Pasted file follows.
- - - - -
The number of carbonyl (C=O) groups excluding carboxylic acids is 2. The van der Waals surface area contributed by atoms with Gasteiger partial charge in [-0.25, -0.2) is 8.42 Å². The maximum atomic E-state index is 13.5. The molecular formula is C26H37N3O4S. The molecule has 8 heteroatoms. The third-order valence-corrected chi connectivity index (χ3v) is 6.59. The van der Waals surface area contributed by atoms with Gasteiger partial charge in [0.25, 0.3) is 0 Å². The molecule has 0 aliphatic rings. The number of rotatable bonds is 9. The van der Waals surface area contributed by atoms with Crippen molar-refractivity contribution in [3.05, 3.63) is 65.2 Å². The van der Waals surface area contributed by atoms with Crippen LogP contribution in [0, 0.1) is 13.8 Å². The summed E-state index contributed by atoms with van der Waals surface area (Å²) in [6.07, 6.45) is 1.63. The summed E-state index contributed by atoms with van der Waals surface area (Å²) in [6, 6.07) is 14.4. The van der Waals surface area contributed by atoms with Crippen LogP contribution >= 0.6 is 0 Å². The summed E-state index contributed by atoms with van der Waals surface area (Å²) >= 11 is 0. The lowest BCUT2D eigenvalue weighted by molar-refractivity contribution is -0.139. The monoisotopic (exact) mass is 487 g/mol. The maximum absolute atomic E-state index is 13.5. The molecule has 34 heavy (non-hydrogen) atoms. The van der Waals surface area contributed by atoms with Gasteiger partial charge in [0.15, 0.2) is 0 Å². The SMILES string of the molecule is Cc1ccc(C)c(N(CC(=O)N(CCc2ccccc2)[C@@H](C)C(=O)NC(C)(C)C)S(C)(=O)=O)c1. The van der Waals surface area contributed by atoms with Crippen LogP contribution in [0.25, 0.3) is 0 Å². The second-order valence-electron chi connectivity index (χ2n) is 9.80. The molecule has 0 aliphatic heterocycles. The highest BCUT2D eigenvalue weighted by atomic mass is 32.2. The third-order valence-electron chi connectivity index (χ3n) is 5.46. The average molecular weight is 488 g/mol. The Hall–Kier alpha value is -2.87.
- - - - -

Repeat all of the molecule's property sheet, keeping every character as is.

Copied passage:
The number of carbonyl (C=O) groups excluding carboxylic acids is 2. The van der Waals surface area contributed by atoms with Gasteiger partial charge in [-0.25, -0.2) is 8.42 Å². The maximum atomic E-state index is 13.5. The molecular formula is C26H37N3O4S. The molecule has 8 heteroatoms. The third-order valence-corrected chi connectivity index (χ3v) is 6.59. The van der Waals surface area contributed by atoms with Gasteiger partial charge in [0.25, 0.3) is 0 Å². The molecule has 0 aliphatic rings. The number of rotatable bonds is 9. The van der Waals surface area contributed by atoms with Crippen molar-refractivity contribution in [3.05, 3.63) is 65.2 Å². The van der Waals surface area contributed by atoms with Crippen LogP contribution in [0, 0.1) is 13.8 Å². The summed E-state index contributed by atoms with van der Waals surface area (Å²) in [6.07, 6.45) is 1.63. The summed E-state index contributed by atoms with van der Waals surface area (Å²) in [6, 6.07) is 14.4. The van der Waals surface area contributed by atoms with Crippen LogP contribution >= 0.6 is 0 Å². The summed E-state index contributed by atoms with van der Waals surface area (Å²) >= 11 is 0. The lowest BCUT2D eigenvalue weighted by molar-refractivity contribution is -0.139. The monoisotopic (exact) mass is 487 g/mol. The maximum absolute atomic E-state index is 13.5. The molecule has 34 heavy (non-hydrogen) atoms. The van der Waals surface area contributed by atoms with Gasteiger partial charge in [0.15, 0.2) is 0 Å². The SMILES string of the molecule is Cc1ccc(C)c(N(CC(=O)N(CCc2ccccc2)[C@@H](C)C(=O)NC(C)(C)C)S(C)(=O)=O)c1. The van der Waals surface area contributed by atoms with Crippen LogP contribution in [0.25, 0.3) is 0 Å². The second-order valence-electron chi connectivity index (χ2n) is 9.80. The molecule has 0 aliphatic heterocycles. The highest BCUT2D eigenvalue weighted by atomic mass is 32.2. The third-order valence-electron chi connectivity index (χ3n) is 5.46. The average molecular weight is 488 g/mol. The Hall–Kier alpha value is -2.87.